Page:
Some boards become too involved with the day-to-day operations of schools by micromanaging schools and administrators under their jurisdiction. These actions tend to interfere with productive professional relationships between the board and school personnel and hamper the educational progress of the schools and pupils under the board’s charge. Recently, many local school boards have come under fire, accused of interfering in educational matters best left to the discretion of the professional educators they have themselves hired. Some boards have also been criticized for being too politically involved by striving to cater to the whims and desires of a very small percentage of the electorate in their areas.

Board members typically serve extremely short terms, most averaging less than 4 years. Researchers have posited that this rapid turnover rate is one of the main reasons that relationships between board members and the superintendent are so prone to deterioration. New board members may not fully understand the background of various initiatives undertaken before their term and as a result may not fully support those endeavors. This lack of support may be the reason that many school-based initiatives lose their momentum and ultimately fail. And the shrinking number of local school boards since the 1930s—from 200,000 to the current 15,000—has meant that local school boards are charged with governing more teachers and schools and have less time to give attention to the concerns and grievances of each. As a result, some parents and special interest groups have complained that their perspectives and concerns are not heard at the local level.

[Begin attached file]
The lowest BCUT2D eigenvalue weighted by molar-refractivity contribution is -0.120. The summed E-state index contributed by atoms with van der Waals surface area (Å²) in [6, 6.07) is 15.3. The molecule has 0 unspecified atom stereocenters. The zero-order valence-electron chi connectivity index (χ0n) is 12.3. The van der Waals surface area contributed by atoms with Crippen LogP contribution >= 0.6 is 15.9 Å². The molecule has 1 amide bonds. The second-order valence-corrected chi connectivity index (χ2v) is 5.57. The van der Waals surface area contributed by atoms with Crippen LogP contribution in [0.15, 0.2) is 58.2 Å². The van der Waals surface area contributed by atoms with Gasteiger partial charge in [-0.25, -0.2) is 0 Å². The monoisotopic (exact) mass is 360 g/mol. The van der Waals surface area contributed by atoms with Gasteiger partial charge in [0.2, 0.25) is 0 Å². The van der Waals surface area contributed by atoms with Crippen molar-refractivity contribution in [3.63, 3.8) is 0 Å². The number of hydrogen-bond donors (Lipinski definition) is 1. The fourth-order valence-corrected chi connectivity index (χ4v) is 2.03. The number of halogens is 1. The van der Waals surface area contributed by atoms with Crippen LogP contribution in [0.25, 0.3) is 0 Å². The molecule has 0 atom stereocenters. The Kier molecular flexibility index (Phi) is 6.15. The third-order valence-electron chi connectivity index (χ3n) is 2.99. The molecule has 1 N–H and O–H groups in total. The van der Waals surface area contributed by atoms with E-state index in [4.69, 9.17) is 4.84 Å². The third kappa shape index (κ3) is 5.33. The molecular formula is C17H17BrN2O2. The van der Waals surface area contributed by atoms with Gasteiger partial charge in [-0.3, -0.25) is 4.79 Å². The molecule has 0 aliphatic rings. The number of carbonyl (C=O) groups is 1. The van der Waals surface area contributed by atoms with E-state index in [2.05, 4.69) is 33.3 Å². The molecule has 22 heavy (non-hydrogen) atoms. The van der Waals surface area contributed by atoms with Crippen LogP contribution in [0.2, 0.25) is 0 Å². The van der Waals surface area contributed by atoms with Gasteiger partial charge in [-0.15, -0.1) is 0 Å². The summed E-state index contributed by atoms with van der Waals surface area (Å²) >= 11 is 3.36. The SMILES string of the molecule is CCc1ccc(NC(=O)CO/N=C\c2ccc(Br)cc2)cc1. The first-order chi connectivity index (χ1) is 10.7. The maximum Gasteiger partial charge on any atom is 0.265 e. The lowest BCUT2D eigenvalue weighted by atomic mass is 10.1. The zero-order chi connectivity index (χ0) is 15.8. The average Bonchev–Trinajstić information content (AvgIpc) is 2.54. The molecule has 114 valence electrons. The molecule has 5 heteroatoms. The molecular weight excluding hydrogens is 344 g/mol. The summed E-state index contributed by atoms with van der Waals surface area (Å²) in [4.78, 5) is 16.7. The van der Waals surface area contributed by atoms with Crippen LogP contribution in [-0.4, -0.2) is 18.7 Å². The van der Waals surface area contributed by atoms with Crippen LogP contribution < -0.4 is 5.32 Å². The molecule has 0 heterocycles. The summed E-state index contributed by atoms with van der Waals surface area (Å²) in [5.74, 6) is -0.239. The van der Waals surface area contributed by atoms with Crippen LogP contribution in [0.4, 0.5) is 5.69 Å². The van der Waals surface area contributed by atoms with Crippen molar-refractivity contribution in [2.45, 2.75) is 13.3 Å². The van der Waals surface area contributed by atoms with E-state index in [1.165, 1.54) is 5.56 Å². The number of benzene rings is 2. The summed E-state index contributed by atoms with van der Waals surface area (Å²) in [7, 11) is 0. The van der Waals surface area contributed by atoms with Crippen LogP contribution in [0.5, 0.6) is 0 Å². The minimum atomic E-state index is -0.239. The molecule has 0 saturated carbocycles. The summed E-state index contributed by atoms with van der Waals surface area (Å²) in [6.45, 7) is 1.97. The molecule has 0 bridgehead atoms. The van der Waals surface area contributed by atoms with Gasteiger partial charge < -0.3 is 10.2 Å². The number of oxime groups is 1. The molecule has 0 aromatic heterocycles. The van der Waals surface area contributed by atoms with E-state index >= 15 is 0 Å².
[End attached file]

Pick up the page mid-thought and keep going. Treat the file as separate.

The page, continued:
Reports issued by the Committee for Economic Development, the Institute for Educational
Leadership (IEL), and the Twentieth Century Fund have all suggested that the power structure of local school boards should be changed and that their actions should be subject to state performance criteria to increase their accountability. Some larger cities, such as New York, Los Angeles, and Boston, have either done away with or dramatically reduced the power and influence of school boards. In these cities, local administration of education has been passed to the mayor, consolidating the control of education in one individual, who also designates the funds for schools under his or her jurisdiction. Some favor this arrangement because it may effectively reduce the incidence of assigning blame, or the dodging of responsibility that may take place within a board when no single individual is ultimately accountable for decisions.

Teachers are typically hired by principals, although the local school board, where one exists, has the final say as to whether or not a teacher is hired, because they must authorize the letter to offer work. It may seem that the politics of school boards have little to do with you as a classroom teacher, but the reality is that it can have a tremendous impact on both you and your students. The proceedings of the local school board are public records. As a novice teacher, you should attend a few meetings or at least read the minutes.

Although the local school board is one level of educational governance at the local level, the school board is very essential to the operation and success of individual schools within the district. Continue to read articles in this segment to learn about the other levels of educational governance at the local level.

Choose your Reaction!